“Entities should not be multiplied without necessity.”
Occam’s Razor conceptualizes the ideals of simplicity, in which the greatest depths of knowledge—and what could be known beyond the present knowledge—can be contained and defined within the narrowest of explanations.
It is fitting, then, that Éliane Radigue titled her experimental compositional series Occam Ocean, as it pulses, morphs, and falters upon the same droning pitch between different instruments, positions, and alterations. Appropriately, Occam Ocean was performed last Wednesday in the echoing acoustic space of Bond Chapel, in a program co-sponsored by the Renaissance Society and Frequency Festival 2020.
The program began with trumpeter Nate Wooley’s rendition of Occam X, Radigue’s sole musical composition for the solo trumpet, inspired by Radigue and Wooley’s letter correspondences as well as the Columbia River. Wooley approached the stage in near silence, met with equal stillness from the audience, and sat on his knees, embodying a meditative stance as he slowly raised his trumpet to his lips. For those unfamiliar with Radigue’s musical style, the vivid lack of brass timbre in the piece’s exposition would have been a jarring departure from traditional trumpet solos. Wooley merely blew air through his instrument, and within the hushed walls of Bond, this stream permeated the silence, yet allowed for the audience to hear every imperfection in Wooley’s performance. Every minute pause in the airstream; the accidental warble from the accumulating moisture in the valves; and the tiniest burst of brass buzzing all added to the intimacy of this performance, alluding to the nuanced complexity within the singular ease of breathing.
Wooley then explored this identical pitch with alterations to his trumpet, picking up a Harmon mute at one point, pointing the trumpet bell at a thin sheet metal the next. The mute dissipates the trumpet’s sound, which becomes nearly reedy in its undulation and hollows out with its removal. With the sheet metal, a rattling hiss weaves into the trumpet’s drone, which was interpreted in various ways by the audience—at times, the musical effect clashed with the mellow harmonics, before complementing themes of fluidity, vibrations, and flow to create ocean-like imagery. To conclude Occam X, Wooley propped himself up on his knees, and, while twisting his torso left and right, performed a startlingly low pedal tone, which wavered in pitch as he turned and inhaled sharply to continuously maintain the note. From merely blowing into the instrument to adding further kinetic characteristics, Wooley’s rendition of Radigue’s experimental composition embodies the delicacy, care, and sustainability of a simplicity that encompasses extreme intricacy.
Violist Julia Eckhardt followed with her performance of Occam IV, an originally improvised piece composed through numerous exchanges between Eckhardt and Radigue. Similar to Wooley, Eckhardt initiated her show by running her bow across the viola strings, creating a softly screeching, barely trembling sound quite unlike the usual timbre of the instrument. Inspired by the repetitive lapping of ocean waves, the work gradually encompassed the viola’s full richness, sustaining one continuous tone with the rocking motion of water mimicked by the movement of the bow. Eckhardt moved her bow further along the fingerboard, until the bow was literally inches away from the tip of the neck. The sound grew more feeble, fragile, and subdued, like the remnants of a crashed wave lapping weakly at the shore before retreating. Almost hypnotically, the bow slid back to the bridge for the second half of Occam IV, resolving the tensions of her hand placement, and the tone returned to the initial soft quivering before fading to silence.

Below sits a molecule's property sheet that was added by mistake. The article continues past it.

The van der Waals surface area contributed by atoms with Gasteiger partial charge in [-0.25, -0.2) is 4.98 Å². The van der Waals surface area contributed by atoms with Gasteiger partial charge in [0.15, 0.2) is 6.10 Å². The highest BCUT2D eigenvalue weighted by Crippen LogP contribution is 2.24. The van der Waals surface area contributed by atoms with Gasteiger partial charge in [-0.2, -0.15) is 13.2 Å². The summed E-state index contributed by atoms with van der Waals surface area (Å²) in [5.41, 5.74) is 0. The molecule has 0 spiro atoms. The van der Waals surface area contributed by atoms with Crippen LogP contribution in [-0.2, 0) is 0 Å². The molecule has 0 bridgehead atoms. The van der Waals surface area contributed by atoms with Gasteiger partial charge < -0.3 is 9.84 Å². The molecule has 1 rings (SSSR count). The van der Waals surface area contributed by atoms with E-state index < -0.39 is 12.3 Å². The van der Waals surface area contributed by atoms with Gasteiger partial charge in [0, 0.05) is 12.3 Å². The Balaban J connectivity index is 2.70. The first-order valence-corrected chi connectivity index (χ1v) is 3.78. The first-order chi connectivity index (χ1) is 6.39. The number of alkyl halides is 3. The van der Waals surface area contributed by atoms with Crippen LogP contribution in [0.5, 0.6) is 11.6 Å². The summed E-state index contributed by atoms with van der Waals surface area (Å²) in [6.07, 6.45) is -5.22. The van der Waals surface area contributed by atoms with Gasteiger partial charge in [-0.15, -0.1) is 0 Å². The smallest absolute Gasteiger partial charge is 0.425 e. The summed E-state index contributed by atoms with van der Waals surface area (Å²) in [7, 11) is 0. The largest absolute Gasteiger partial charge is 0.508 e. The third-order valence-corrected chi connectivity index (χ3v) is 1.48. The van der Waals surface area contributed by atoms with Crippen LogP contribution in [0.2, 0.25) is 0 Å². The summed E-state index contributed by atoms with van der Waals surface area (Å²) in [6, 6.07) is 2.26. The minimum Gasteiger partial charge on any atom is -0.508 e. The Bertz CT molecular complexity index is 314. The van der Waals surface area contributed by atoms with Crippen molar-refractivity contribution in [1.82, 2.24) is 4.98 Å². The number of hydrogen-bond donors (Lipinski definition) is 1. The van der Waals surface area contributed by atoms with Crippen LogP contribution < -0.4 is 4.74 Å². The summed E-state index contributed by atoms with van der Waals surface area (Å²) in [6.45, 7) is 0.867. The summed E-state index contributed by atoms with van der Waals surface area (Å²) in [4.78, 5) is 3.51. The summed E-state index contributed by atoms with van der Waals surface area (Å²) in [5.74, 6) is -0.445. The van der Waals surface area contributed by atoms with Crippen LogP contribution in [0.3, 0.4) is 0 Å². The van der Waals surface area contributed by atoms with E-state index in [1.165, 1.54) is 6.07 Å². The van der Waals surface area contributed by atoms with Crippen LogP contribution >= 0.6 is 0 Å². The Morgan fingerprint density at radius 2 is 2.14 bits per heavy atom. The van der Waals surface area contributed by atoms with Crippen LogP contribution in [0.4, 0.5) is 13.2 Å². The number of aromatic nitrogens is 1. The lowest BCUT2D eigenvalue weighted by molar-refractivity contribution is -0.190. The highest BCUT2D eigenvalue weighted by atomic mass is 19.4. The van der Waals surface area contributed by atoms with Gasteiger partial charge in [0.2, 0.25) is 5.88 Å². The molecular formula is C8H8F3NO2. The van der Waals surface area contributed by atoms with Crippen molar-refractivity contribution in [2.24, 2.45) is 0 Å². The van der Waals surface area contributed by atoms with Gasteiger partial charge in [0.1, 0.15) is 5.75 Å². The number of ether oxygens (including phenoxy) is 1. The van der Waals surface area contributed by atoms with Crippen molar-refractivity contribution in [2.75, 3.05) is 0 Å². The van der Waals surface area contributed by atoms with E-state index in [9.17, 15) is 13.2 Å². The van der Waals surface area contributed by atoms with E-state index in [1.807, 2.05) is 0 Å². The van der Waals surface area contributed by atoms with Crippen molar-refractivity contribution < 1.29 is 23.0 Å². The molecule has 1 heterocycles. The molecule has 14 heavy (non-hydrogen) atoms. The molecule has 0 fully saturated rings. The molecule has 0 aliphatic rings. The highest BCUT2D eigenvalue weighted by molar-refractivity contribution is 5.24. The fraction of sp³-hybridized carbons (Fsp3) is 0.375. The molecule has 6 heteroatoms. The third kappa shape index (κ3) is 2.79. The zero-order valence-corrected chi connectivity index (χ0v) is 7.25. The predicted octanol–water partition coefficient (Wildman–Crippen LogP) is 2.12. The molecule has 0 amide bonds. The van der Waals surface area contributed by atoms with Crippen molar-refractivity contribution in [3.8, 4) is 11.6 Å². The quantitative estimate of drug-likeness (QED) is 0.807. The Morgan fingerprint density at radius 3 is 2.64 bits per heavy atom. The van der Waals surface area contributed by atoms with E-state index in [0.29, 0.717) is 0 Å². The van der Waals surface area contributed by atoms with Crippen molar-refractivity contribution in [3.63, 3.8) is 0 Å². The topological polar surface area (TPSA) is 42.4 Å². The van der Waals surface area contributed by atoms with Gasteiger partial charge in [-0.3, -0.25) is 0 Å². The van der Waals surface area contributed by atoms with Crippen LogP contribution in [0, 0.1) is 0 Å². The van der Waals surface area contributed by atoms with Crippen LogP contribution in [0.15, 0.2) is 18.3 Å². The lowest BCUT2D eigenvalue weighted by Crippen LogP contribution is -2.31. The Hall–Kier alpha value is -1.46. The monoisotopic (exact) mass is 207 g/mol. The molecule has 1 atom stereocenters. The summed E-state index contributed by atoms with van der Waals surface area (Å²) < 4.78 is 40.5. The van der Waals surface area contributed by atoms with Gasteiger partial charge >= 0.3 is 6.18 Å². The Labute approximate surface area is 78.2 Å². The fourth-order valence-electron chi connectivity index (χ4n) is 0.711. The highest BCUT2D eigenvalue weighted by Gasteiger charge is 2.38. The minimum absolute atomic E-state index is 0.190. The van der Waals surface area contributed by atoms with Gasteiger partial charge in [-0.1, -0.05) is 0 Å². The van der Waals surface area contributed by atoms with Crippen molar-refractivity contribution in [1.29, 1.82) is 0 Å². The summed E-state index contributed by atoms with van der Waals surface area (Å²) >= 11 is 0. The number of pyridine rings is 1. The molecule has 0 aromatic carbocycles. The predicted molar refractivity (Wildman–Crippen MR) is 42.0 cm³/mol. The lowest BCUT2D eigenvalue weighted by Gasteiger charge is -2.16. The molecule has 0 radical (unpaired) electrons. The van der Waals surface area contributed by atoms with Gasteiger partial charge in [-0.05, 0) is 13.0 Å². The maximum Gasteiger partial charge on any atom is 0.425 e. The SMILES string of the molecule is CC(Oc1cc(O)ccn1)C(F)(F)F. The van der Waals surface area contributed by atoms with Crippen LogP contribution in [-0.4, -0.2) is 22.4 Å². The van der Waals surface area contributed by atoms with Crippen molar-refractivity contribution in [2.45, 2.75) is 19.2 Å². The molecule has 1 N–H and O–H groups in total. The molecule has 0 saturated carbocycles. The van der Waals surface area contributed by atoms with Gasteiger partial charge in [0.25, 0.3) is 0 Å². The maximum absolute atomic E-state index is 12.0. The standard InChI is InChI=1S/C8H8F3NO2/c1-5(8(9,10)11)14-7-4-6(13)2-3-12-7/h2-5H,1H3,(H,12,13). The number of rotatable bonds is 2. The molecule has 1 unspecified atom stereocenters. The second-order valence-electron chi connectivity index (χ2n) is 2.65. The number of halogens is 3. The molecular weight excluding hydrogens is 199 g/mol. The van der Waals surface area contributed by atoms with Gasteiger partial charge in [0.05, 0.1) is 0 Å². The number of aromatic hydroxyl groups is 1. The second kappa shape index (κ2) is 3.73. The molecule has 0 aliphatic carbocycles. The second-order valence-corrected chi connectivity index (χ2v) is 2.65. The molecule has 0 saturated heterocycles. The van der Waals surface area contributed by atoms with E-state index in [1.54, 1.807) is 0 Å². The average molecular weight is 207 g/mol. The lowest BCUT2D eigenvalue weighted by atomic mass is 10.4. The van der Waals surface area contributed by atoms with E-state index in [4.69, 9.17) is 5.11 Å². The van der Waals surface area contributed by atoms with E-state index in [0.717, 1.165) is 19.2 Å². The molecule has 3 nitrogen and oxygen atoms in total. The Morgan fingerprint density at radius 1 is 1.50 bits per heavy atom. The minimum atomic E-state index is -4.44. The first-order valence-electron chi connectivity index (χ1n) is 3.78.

Perhaps this duality of simplicity and complexity, and the imitation of the fluidity of water are the main aspects of this performance, but the final piece, the duet Occam River XXVI, emphasizes the intense control that undergirds the musical series. Radigue has stated, “Rather than the virtuosity of speed, [my music] concerns the virtuosity of absolute control of the instrument.” Truly, this duet demands the highest degree of synchronization between the two musicians, as one fumbling buzz from the trumpet could break the delicate wavering of the viola, and vice versa. However, within this piece exists a paradox: By focusing so much on the necessity of extreme control, this piece breaches the traditional notion of control itself. Without a meter, a set rhythm, a melody, or even a range of pitches, the piece in itself challenges the limits of traditional musical control by abandoning it altogether. In denying musical freedom, it actually embraces it—the ironic beauty behind the conception of Radigue’s experiment.
That said, one caveat of the performance was that the music not only tested the musicians’ control and agency over their instruments, but their captivation of the audience as well. In this sense, the control absolutely faltered and faded: The musicians are not completely at fault, as humans are inclined to feel fatigued at an endless, dreary pedal tone, but several members of the audience had nodded off, closing their eyes and falling asleep to the hypnotic effect. Perhaps it was boredom, perhaps it was simply a spellbinding trance. Nevertheless, it had lost some people’s attention along the way, which could arguably be the most ironic loss of control in this performance.
Occam Ocean was a clever idea, welded together by the infinite expansion of a simple wavelength’s details and the paradoxical duality between musical control and sound liberation. Whether its message resonated with an audience member or not is left up to the listener—upon awakening, naturally.